Tristan Launches His Blog

January 8, 2009

Hello All,

It has been a busy new year for me so far but I feel that I am finally going through the last steps before I head out for Uganda.  I spent the holidays visiting with friends and family in Oregon and managed to squeeze some ski days in between turkey dinners, a fix I needed before I head to an equatorial climate!

For those of you who do not know, I have been accepted to participate in an  internship through the Foundation for Sustainable Development (FSD).  This internship will have me living in Jinja, Uganda for six months to one year (depending on project success and finances) working with the Ugandan community based organization First African Bicycle Information and Organization Workshop (FABIO).  FABIO is a local organization based in Jinja that focuses on the development of sustainable non-motorized transportation businesses.  It is FSD’s role to place me with an organization, a host family, and provide several on site professionals who will meet with me to organize and plan my projects.  The on site support with include micro-loan managment, grant-writing, economic and development advice, and counsel on the local culture.  It will be my role to use this valuable training to facilitate and develop projects to meet the goals of FABIO.

I chose this internship because the formula used by FSD is, to the best of my knowledge, the most effective form of international development.  It will give me a crash course in international development offering me tutoring along the way.  It is also well designed in that FSD does not come in and design projects that it feels will be successful, rather it places interns in community based organization that will best recognize areas needing work.  It follows the guidelines of what some call “local-global” development, or development that focuses on international participation towards the goals of a local community.  By investing in the needs and desires of the local people in an underdeveloped region, you not only are helping them raise their standard of living but you are also providing  the maximum probability of success for your investment.  Your investment will likely succeed because the project you are investing in is something the local people want to succeed.

I will not be able to describe the work I will be doing with FABIO in greater detail until I have arrived in Uganda and spent time with FABIO to recognize  projects they specifically want me to work on.  That being said, it is likely I will be working in one of the three realms FABIO focuses on: Networking and Advocacy, Capacity Building of Communities, and Community Education and Empowerment.

I would like to thank all of my sponsors again.  Without your generous donations, I would never have made this opportunity possible.

Jan and Lisa Allen

Timothy and Anne Allen

Thaddeus Allen

Zina Allen

Dan and Wanda Arp

Tom and Debbie Birdseye

Marv and Fran Buchanan

Nan and Jay Chaney

Lou and Rita Graving

Angie Grindon

Molly and Kevin Haggerty

Judy Hampe

Brent Hawley

Timothy and Margaret Hower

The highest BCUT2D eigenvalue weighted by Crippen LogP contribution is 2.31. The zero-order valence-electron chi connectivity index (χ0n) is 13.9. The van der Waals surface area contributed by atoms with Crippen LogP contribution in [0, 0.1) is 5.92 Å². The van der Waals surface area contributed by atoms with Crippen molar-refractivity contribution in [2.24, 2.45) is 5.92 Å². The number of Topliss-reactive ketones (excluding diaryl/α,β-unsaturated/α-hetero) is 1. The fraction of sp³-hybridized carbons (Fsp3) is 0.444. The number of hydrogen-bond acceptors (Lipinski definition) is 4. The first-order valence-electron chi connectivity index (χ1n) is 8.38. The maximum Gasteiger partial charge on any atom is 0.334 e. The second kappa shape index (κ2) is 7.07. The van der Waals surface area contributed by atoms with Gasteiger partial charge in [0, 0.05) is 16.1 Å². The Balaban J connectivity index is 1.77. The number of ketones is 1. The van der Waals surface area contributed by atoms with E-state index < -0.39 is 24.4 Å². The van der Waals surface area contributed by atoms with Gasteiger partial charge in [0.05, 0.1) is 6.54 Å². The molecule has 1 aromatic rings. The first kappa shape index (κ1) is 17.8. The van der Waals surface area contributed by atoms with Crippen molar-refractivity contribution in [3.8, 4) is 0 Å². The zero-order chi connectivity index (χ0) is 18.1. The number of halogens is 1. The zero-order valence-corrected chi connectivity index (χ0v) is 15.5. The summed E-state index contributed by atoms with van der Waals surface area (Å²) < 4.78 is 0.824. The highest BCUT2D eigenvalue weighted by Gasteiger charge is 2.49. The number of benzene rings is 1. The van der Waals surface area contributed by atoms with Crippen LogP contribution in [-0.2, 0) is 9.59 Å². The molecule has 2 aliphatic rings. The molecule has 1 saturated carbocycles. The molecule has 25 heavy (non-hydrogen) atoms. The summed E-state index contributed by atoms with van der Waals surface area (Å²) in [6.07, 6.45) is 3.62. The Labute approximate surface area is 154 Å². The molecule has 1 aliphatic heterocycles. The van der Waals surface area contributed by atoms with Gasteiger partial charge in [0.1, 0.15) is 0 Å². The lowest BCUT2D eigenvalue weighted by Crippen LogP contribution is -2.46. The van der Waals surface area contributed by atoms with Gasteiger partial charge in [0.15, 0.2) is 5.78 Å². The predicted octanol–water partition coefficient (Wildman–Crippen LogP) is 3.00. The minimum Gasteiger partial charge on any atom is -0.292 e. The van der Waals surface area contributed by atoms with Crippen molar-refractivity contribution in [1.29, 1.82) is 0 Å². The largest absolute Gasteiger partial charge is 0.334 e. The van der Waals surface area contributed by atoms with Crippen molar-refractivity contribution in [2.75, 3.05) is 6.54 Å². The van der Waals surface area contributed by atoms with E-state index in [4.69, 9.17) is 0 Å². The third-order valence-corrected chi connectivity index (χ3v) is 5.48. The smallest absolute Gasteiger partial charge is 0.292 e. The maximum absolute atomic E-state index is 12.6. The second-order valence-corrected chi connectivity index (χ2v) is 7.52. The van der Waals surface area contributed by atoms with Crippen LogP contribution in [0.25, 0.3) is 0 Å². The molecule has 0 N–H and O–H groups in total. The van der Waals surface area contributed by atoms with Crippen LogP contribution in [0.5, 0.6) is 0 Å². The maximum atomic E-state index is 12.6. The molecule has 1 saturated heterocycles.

Jason and Kelly Hower

Bob and Sue Johnson

Frances Murray

Julie Murray

Kevin and Suzanne Murray

Chi Chi Murray

Myrt Nussbaumer

John and Cindy Naismith

Lorr and Angela Quinn

Tim and Lori Richer

Pete and Cook Rodgers

Ariel Saari

Denny and Mary-Lib Sovik

Karl Thomas

I would also like to thank my beautiful girlfriend Kelly.  She has given me unyielding support over the past year and a half and I could not ask for a better friend and companion.  We should all wish her luck as she is off on her own adventure to Thailand to study abroad for six months.  In addition to being so awesome, she and her housemates Kelsie, Katie and Whitney put up with me staying with them this past fall in order to save up money for my trip.  Thanks girls!!

I also have to acknowledge both my parents, my friend Lewis Hower, and Professor Susan Costanzo for their good advice and constant encouragement.  I should be home for the big day Lew, I am looking into flying directly to Texas to save another flight.

With all this being said, I am truly grateful for all the support, financial and otherwise, you all have given me.  While I have sold my car and pawned off ski gear, I would not have been able to financially afford a venture like this without the aid of friends and family.  THANK YOU!!!

While I do not know specific projects I will be working on, I have spend some time persuing possible leads for projects.  First, I met with a local Bellinghamster named Paul Barkley.  Paul is on the board of Slum Doctors, a Bellingham NGO, and has spend much time in Uganda organizing bicycle programs and events.  He gave me valuable insight into what to expect working on bike projects in Uganda as well as a few connections of men in Uganda who own bike shops and welding rigs.  Second, I met with a WWU professor named Jason Morris.  Jason has traveled to Uganda to work with a group of Boda-Boda (bicycle taxi/cargo drivers) to build the ideal model of bicycle both human and non-human cargo.  He developed a design and built a proto-type and is looking for the next step: production.  While I do not know if this will be something FABIO is interested in, I think there might be a positive move by connection Jason’s model with Paul’s connections to bike shops and welders.  With this going, maybe a Ugandan bicycle production company could get of the ground building Jason’s bike for Ugandan use.

Wheeew!  I really got going on that one!  Hopefully you all made it through the whole shpeel.  Please anyone contact me at with any questions/comments/ideas.  You’ll hear from me next from Uganda!